The practice of aggregating prospective guests into groups is known as segmentation. These guest segments have common behaviors or needs, and respond similarly to marketing tactics. It is impossible to forecast demand or examine data without first breaking down the business into customer groups. Managers must understand that different segments of the business have different acquisition costs, behaviors, and levels of profitability.
Segmentation allows one to determine which customers are the most valuable from a potential revenue standpoint. By identifying customer groups that behave similarly, and assessing their value, revenue managers can determine how various lines of business contribute to their bookings and profit. They can then develop strategies to balance these segments in order to achieve the optimal mix of business for their hotel.
Transient guests are individuals or families that may be traveling for business or leisure. Generally, leisure bookings comprise weekend dates or longer lengths of stay. Short mid-week stays are more typical for business travel. Group business is a booking that comprises multiple rooms, whether by an association, large family, corporation, or conference. Group business often includes other revenue producing components besides lodging, such as food & beverage, and meeting space.
The more a revenue manager can diversify booking sources, the better she or he can segment clientele and reach out to them on their preferred channels. When creating segments, it is important to think about whether customers from different channels tend to pay a similar price, and how early or late they tend to book (the booking window). It’s best to keep customers with early and late booking windows in separate segments.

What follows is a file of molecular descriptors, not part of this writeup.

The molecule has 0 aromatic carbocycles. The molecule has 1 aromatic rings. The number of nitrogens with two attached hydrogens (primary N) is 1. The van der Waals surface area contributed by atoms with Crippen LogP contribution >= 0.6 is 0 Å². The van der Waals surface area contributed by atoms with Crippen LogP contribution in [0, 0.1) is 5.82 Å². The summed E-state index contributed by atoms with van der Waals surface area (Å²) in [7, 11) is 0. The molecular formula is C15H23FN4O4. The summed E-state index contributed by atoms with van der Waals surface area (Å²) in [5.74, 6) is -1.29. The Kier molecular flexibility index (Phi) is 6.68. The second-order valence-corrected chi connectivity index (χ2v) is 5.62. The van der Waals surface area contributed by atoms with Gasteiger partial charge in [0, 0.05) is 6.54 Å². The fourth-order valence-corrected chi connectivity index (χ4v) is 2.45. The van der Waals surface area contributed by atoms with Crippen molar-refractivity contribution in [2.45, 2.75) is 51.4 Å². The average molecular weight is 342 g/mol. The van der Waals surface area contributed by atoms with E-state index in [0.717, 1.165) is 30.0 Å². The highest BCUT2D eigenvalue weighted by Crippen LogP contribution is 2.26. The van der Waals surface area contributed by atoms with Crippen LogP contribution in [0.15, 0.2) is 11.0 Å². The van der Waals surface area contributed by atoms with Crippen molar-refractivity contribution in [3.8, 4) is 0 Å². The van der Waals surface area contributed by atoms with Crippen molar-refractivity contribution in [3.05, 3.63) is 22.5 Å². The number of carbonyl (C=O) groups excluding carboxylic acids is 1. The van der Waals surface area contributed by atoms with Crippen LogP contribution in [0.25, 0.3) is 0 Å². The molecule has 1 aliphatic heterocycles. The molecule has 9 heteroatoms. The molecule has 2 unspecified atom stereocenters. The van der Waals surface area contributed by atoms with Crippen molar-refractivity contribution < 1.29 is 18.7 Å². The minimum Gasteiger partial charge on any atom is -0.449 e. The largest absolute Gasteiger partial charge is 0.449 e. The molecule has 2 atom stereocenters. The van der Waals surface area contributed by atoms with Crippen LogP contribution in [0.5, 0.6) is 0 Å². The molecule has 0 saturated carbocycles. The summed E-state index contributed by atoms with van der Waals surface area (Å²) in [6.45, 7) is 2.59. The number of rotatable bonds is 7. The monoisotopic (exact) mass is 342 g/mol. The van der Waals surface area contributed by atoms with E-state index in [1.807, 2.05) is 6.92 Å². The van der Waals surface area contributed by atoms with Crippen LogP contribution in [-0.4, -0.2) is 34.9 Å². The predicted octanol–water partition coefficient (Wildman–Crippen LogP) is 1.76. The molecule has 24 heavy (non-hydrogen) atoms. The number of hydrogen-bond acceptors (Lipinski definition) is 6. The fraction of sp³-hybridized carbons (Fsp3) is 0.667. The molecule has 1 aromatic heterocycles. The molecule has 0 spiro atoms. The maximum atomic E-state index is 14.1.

How much further to break down these categories depends on the individual business. For example, if most bookings come in through the OTAs and each OTA performs differently, it may be useful to look at each one as a separate segment. Or it may be more useful to segment OTA bookings according to leisure vs business, or by length of stay.
Wherever distinctions are found, sub-groupings can be created to address them. The more groupings and sub-groupings that are created, the more options revenue managers have to push different room rates and offers to those segments. In other words, a manager can maximize each piece of business, once it is known how those pieces typically behave. It is important to understand which channels contribute significant revenue. If the hotel historically receives only a small number of bookings through a particular segment, it probably does not warrant additional subgroupings.
Want to learn the steps to developing and maintaining a hotel segmentation strategy? Download the Rainmaker Guide to Hotel Revenue Management for the entire cyclical segmentation process from start to finish.